Kelly Reed ’16, for one, wanted that relationship. By the end of her sophomore year, Reed had become increasingly disillusioned with the Kenyon community, feeling the students needed “to regain our sense of dignity in a place other than … being successful in reading texts and writing essays.” The room and board plan seemed stifling to Reed. “Human beings connect by doing things together creatively and trying to collaborate in basic situations, and so much is done for us here on campus,” she said. For her, it felt like “there was an iron wall between campus and Knox County. … A few hundred feet past Bexley and you feel like you’re in another world.” She felt more inspired beyond that wall. Reed decided to work at the Gambier Deli over the summer while living in the Village on West Woodside Drive.
And suddenly, “I just started to feel that the world was much more exciting and much more intimate than College made me feel.” Reed grew close to her lodgers, Mike and Stacy Bailey, and ended up going to church with them and forming relationships with many of the congregants. Wanting to continue living off-campus, she contacted Toutain. He considered her appeal for a few weeks, but ultimately decided she had to remain on campus. Reed briefly considered transferring, and although she decided to stay, she said she thinks Kenyon lacks “some kind of communal stability,” and that “an attempt to live off-campus is an attempt to recreate” a stable community.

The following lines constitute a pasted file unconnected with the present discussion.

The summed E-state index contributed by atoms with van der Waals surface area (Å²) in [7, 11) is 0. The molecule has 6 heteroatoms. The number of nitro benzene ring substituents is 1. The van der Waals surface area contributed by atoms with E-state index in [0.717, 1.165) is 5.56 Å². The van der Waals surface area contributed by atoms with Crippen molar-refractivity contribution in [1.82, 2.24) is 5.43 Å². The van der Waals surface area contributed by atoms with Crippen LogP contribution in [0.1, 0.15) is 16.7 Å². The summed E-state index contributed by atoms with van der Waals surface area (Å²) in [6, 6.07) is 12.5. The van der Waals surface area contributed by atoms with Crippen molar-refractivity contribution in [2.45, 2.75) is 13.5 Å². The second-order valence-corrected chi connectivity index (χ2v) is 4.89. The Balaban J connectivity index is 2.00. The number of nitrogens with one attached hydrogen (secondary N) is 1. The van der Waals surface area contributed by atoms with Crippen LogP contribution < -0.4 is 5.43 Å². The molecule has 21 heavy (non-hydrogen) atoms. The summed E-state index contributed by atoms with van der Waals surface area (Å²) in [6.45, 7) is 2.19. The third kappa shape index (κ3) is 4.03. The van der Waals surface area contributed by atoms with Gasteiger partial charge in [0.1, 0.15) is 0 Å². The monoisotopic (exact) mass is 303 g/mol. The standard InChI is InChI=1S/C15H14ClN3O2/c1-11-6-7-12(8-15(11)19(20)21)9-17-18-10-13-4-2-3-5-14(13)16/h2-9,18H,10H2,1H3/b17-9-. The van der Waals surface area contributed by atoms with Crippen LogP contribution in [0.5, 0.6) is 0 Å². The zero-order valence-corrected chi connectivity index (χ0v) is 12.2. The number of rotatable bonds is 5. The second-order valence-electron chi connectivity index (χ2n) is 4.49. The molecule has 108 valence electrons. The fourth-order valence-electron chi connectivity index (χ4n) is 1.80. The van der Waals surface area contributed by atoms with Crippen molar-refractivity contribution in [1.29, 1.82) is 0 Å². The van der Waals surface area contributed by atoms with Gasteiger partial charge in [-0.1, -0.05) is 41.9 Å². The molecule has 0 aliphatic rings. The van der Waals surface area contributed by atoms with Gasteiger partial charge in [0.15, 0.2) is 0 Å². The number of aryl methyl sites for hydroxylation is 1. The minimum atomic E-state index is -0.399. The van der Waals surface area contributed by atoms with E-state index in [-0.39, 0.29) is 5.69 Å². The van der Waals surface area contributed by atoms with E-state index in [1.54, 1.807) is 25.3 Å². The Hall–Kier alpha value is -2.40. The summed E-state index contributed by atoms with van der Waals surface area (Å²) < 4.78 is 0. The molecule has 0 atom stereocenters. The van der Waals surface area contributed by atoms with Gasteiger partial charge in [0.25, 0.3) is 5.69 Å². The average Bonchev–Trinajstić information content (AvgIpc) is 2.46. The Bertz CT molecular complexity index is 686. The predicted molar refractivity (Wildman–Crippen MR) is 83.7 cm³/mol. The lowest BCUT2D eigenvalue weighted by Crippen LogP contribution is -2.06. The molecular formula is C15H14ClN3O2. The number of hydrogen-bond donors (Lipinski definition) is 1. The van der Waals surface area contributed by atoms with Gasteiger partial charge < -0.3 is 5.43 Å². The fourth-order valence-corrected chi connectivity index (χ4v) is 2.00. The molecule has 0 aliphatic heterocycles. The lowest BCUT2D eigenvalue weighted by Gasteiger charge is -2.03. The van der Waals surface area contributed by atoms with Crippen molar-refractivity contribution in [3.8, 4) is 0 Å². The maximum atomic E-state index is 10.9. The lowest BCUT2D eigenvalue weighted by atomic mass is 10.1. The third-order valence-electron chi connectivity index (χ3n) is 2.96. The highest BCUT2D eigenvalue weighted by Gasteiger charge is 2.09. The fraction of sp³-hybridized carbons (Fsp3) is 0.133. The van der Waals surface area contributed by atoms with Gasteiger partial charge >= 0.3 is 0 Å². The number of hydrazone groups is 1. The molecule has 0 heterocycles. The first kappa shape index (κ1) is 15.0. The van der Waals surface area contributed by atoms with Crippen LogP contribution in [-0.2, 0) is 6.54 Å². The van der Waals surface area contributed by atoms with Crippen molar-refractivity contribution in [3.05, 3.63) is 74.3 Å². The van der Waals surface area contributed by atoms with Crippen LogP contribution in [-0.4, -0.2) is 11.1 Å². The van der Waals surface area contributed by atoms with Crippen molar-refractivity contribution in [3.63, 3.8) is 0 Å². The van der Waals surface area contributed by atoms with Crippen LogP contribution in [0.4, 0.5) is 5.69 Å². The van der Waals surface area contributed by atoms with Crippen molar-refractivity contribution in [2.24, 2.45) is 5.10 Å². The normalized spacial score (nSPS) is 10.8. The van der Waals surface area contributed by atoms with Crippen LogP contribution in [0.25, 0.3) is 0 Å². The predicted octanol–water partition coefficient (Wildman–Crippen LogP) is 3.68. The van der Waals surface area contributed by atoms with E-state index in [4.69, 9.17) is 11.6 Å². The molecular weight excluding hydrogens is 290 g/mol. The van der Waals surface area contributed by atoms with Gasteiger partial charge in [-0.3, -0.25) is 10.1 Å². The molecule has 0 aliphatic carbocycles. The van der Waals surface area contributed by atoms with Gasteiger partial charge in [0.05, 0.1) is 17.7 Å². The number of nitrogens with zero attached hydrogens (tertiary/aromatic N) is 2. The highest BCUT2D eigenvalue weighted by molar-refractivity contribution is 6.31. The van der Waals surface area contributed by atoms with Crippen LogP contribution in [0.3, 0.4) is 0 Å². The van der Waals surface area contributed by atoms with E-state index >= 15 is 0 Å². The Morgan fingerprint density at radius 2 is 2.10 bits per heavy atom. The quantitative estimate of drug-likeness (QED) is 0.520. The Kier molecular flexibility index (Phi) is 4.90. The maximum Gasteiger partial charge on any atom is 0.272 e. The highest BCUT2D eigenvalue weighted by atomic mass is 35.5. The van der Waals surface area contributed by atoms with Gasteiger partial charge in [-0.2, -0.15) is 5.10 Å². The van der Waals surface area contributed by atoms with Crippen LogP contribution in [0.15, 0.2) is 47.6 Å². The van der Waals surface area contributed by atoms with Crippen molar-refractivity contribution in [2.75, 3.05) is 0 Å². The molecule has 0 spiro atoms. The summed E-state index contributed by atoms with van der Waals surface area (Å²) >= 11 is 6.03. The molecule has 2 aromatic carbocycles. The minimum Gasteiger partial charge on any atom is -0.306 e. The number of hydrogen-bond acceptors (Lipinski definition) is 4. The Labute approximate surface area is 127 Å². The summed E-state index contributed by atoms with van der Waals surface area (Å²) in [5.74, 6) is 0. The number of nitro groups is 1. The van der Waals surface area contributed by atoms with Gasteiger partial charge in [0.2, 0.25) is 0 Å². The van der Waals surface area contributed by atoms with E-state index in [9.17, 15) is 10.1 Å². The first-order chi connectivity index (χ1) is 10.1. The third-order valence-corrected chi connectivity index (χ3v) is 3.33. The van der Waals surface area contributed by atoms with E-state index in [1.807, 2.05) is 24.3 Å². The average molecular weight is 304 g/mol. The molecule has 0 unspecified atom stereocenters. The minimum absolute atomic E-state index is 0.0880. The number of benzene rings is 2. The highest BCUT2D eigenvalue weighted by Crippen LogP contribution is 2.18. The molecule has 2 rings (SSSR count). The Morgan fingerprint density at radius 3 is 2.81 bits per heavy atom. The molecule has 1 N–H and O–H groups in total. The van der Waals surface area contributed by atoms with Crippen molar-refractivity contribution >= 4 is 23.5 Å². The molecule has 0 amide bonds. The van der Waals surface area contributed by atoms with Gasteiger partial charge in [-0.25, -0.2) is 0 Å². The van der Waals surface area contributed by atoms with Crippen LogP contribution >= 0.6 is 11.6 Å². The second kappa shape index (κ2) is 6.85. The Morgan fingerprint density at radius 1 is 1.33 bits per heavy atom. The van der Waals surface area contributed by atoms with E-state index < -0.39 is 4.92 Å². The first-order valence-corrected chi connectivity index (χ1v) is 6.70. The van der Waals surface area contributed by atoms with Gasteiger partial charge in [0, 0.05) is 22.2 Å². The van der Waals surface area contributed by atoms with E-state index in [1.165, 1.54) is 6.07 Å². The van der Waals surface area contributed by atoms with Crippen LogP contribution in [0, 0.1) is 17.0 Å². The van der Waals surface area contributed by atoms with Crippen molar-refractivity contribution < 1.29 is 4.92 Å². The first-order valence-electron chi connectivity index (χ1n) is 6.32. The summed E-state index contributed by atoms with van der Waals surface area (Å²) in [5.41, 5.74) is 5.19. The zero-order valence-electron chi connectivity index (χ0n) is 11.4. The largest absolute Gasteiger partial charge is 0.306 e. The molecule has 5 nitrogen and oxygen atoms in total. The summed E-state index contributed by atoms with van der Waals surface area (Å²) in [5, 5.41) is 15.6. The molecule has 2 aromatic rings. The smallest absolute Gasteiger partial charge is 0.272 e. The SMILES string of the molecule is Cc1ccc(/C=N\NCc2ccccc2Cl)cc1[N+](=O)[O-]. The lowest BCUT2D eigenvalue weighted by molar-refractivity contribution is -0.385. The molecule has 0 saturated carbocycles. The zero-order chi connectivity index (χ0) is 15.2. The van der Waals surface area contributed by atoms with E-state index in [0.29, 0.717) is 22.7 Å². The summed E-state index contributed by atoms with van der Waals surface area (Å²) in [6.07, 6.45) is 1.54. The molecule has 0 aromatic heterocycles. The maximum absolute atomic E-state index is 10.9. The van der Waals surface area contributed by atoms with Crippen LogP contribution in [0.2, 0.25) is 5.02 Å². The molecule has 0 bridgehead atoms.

Toutain declined to comment on why he rejected Reed’s petition. He acknowledged the current policy is vague. In a follow-up email, Toutain asked, “Does paying for and occupying a campus living space while also spending some time at an off-campus location constitute a policy violation?” Furthermore, because he doesn’t remember ever hearing the off-campus housing policy discussed in his time at Kenyon, Toutain added that he and Engel-Hellman plan to “actively explore” off-campus living. “We attribute certain values to being residential, and that’s sort of who we are,” he said. “I think there’s an assumption about that — I can’t think of an instance where it has been questioned or challenged.”
Barber thinks it should be questioned and that many students would benefit from living off-campus. “A lot of alumni first year out deal with all kinds of depression and struggles,” he said. Having a “transitional year” where students live on their own but still within the “Kenyon support system” would help prepare students for their professional life, according to Barber, which he said is “what Kenyon is about.”
Ask Tyler Aust and he will tell you that Kenyon’s fundamental feature is “intimacy.” Despite the College’s recent acquisition of the Buckeye Candy & Tobacco building in downtown Mount Vernon, which it plans to convert into academic and community outreach spaces, the administration has announced no major plans to expand beyond the Hill. As the 2020 plan states, Kenyon values “intentionally building community on campus,” though it’s unclear whether that may ever extend to allowing students to live off-campus. While the policy may not hold much weight with students who decide to ignore it — whose actions can potentially deny other villagers access to Gambier’s limited housing options — its current form can have profound consequences on those who play by the rules. Aust could not attend Kenyon “solely because they wouldn’t let me live off-campus,” he recalled. The campus is a five-minute walk from his house.